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Hotel Love: Quebec City’s Le Château Frontenac

Quebec City, Canada is one of the most stunning cities in the Americas. Settled in 1535 by the French, the city retains most of its old European charm, as well as the French language. With its romantic atmosphere, world class festivals and deep-rooted history, this destination has something for every visitor and it’s just a short trip from many locations in the United States. One location that dominates the skyline of this beautiful Canadian city is the Fairmont’s Le Château Frontenac, which was built in 1893 and remains a major feature of the area’s skyline. If you’ve seen photos of Quebec City, most likely you’ll recognize the hotel. Contrary to the name, this building was never actually a castle and it was originally constructed by the President of Canadian Pacific Railways William Van Horne to tempt wealthy visitors to stay in Quebec City. His aim still rings true, no matter your credit limit because staying at the opulent Le Château Frontenac will make you feel like royalty.

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Getting There: Quebec City is only a short trip by plane, train or even bus, from major US locations like New York, Boston and Chicago. Flights from other destinations may have to transfer through Montreal or Toronto. If you must transfer, I recommend doing so in Montreal, as international connections through the Toronto airport can be a bit of an ordeal. Arriving by train or bus however, will let you off at the Gare du Palais, a historic “Château de la Loire” style building, built in 1915. This lovely space is a destination in its own right, and worth a look even if you’d rather fly into town. Le Château itself is located in the heart of Old Town, which is easily accessible by taxi.

Your Experience: Le Château Frontenac is unbelievably beautiful. Every detail is designed to convince you that you’re visiting an actual castle; from the enclosed courtyard that hides the hotel’s entrance, the grandeur of the interior and the historic style of some of the rooms. Not to mention the excellent service provided by the staff. The highlight of my visit was dinner at Bistro Le Sam, which overlooks the St. Lawrence river and features live music several nights a week. The dishes here were both unique and delicious, the venison special was to die for and the wine list has something for every palate.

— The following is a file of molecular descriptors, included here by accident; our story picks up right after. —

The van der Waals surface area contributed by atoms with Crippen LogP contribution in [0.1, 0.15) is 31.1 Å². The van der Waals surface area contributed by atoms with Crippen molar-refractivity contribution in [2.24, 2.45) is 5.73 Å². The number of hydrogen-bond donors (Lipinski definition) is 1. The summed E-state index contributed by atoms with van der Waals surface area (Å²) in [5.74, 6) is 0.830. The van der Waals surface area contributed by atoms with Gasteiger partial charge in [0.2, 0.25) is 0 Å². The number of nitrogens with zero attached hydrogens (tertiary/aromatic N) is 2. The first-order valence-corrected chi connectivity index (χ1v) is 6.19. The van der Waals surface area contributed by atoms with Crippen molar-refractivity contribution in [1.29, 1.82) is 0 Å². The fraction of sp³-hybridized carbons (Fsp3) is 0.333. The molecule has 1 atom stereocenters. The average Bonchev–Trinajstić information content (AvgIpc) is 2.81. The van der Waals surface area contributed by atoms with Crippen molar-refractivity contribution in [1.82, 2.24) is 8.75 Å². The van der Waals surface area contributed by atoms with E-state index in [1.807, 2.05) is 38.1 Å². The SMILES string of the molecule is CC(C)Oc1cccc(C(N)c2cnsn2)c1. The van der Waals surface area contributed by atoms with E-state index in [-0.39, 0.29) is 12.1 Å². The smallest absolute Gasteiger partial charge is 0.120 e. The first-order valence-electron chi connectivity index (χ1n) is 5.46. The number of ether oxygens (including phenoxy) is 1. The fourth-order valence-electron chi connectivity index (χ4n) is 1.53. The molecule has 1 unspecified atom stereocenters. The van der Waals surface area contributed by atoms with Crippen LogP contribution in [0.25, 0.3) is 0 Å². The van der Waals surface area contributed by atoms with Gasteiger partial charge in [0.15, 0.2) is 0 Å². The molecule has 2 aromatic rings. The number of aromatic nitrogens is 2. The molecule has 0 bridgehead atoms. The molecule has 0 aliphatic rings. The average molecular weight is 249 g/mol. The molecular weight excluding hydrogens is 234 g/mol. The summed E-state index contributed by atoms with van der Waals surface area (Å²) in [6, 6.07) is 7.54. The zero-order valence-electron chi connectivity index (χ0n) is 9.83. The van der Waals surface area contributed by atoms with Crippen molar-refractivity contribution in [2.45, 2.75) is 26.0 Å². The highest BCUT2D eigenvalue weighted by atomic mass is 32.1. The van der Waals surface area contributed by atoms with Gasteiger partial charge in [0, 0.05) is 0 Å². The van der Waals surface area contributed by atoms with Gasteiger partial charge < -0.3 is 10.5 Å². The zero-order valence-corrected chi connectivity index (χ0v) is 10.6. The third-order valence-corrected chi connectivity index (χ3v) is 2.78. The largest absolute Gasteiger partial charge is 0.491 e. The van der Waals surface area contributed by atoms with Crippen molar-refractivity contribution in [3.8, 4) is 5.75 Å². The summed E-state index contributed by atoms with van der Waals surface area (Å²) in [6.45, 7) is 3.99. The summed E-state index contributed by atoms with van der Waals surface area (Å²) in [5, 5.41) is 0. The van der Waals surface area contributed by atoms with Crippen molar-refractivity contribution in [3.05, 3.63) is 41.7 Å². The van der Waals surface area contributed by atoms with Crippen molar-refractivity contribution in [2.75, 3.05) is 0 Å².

How to Stay: The Chateau offers a variety of rooms and suites for guests, each of which balances the historic elegance of the building with the modern luxury of other Fairmont hotels. Both rooms and suites have options with views of the city or river. Because of the high demand at this location, I recommended that you make your reservations at least a week or more in advance, especially during festivals or the high season, which is June-September and February for winter carnival.

Where to Eat: The hotel offers several luxury dining options including the Champlain Restaurant, the hotel’s wine and cheese bar 1608, Bistro Le Sam and the Place Dufferin, which offers buffet and a la cart breakfast with a stunning view of the Saint Lawrence River. If none of these are to your tastes, just step outside of the hotel and explore Old Town, where you can find over a thousand restaurants, bars and coffee shops.

Pros & Cons:


• Fairmont’s Le Château Frontenac really epitomizes old world luxury. The staff goes out of its way to make sure that your stay here is an experience.

• The hotel is quite literally in the center of town, in fact it’s a major landmark, and staying here means that everything you could possibly want to see in Quebec City is only steps away.

• Even if a stay here is more than your budget can bear, you can still get a tour of the iconic building for around $17, through a company called Cicerone. Tours leave daily.


• This is a top tier luxury hotel, both the opulence and the price tag, reflect this. Be prepared to splurge if you want to stay here.

• The hotel, specifically an old-fashioned mailbox in the lobby, was apparently the site of an important scene in a Korean soap opera called Goblin. Visitors taking pictures of this mailbox and the grandeur of the place in general, can make the lobby area a bit crowded and confusing.

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